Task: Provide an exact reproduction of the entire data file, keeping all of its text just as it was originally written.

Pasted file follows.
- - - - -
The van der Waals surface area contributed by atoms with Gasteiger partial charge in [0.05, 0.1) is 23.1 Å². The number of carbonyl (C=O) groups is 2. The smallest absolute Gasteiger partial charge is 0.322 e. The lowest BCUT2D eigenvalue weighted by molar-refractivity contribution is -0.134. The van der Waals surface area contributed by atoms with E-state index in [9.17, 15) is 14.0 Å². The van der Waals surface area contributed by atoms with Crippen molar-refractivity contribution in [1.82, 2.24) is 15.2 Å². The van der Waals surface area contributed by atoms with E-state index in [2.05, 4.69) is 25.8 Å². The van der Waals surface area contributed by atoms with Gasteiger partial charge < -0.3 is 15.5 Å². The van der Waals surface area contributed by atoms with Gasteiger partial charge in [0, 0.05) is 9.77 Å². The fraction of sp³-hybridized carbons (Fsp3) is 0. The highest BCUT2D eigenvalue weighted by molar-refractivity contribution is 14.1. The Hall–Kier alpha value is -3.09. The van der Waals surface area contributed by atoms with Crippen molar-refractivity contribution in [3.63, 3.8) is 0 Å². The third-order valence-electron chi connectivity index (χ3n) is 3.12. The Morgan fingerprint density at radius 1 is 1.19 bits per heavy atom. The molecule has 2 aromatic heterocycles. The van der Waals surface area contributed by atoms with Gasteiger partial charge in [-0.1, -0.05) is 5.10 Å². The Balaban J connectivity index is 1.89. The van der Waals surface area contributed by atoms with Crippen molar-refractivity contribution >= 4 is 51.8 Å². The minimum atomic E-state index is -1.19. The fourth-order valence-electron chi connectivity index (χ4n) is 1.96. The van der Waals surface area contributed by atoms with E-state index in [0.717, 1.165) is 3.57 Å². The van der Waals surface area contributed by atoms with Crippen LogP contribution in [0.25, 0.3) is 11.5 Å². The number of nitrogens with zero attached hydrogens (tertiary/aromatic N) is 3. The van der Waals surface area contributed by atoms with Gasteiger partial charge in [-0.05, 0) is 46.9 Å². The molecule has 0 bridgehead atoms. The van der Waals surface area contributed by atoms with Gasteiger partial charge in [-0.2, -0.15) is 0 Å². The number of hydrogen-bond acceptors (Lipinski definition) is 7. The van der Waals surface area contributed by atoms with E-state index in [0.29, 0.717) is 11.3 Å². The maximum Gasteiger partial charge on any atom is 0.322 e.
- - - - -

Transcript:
The van der Waals surface area contributed by atoms with Gasteiger partial charge in [0.05, 0.1) is 23.1 Å². The number of carbonyl (C=O) groups is 2. The smallest absolute Gasteiger partial charge is 0.322 e. The lowest BCUT2D eigenvalue weighted by molar-refractivity contribution is -0.134. The van der Waals surface area contributed by atoms with E-state index in [9.17, 15) is 14.0 Å². The van der Waals surface area contributed by atoms with Crippen molar-refractivity contribution in [1.82, 2.24) is 15.2 Å². The van der Waals surface area contributed by atoms with E-state index in [2.05, 4.69) is 25.8 Å². The van der Waals surface area contributed by atoms with Gasteiger partial charge < -0.3 is 15.5 Å². The van der Waals surface area contributed by atoms with Gasteiger partial charge in [0, 0.05) is 9.77 Å². The fraction of sp³-hybridized carbons (Fsp3) is 0. The highest BCUT2D eigenvalue weighted by molar-refractivity contribution is 14.1. The Hall–Kier alpha value is -3.09. The van der Waals surface area contributed by atoms with Crippen molar-refractivity contribution in [3.63, 3.8) is 0 Å². The third-order valence-electron chi connectivity index (χ3n) is 3.12. The Morgan fingerprint density at radius 1 is 1.19 bits per heavy atom. The molecule has 2 aromatic heterocycles. The van der Waals surface area contributed by atoms with Gasteiger partial charge in [-0.1, -0.05) is 5.10 Å². The Balaban J connectivity index is 1.89. The van der Waals surface area contributed by atoms with Crippen molar-refractivity contribution >= 4 is 51.8 Å². The minimum atomic E-state index is -1.19. The fourth-order valence-electron chi connectivity index (χ4n) is 1.96. The van der Waals surface area contributed by atoms with E-state index in [0.717, 1.165) is 3.57 Å². The van der Waals surface area contributed by atoms with Crippen LogP contribution in [0.25, 0.3) is 11.5 Å². The number of nitrogens with zero attached hydrogens (tertiary/aromatic N) is 3. The van der Waals surface area contributed by atoms with Gasteiger partial charge in [-0.05, 0) is 46.9 Å². The molecule has 0 bridgehead atoms. The van der Waals surface area contributed by atoms with Gasteiger partial charge in [-0.2, -0.15) is 0 Å². The number of hydrogen-bond acceptors (Lipinski definition) is 7. The van der Waals surface area contributed by atoms with E-state index in [0.29, 0.717) is 11.3 Å². The maximum Gasteiger partial charge on any atom is 0.322 e.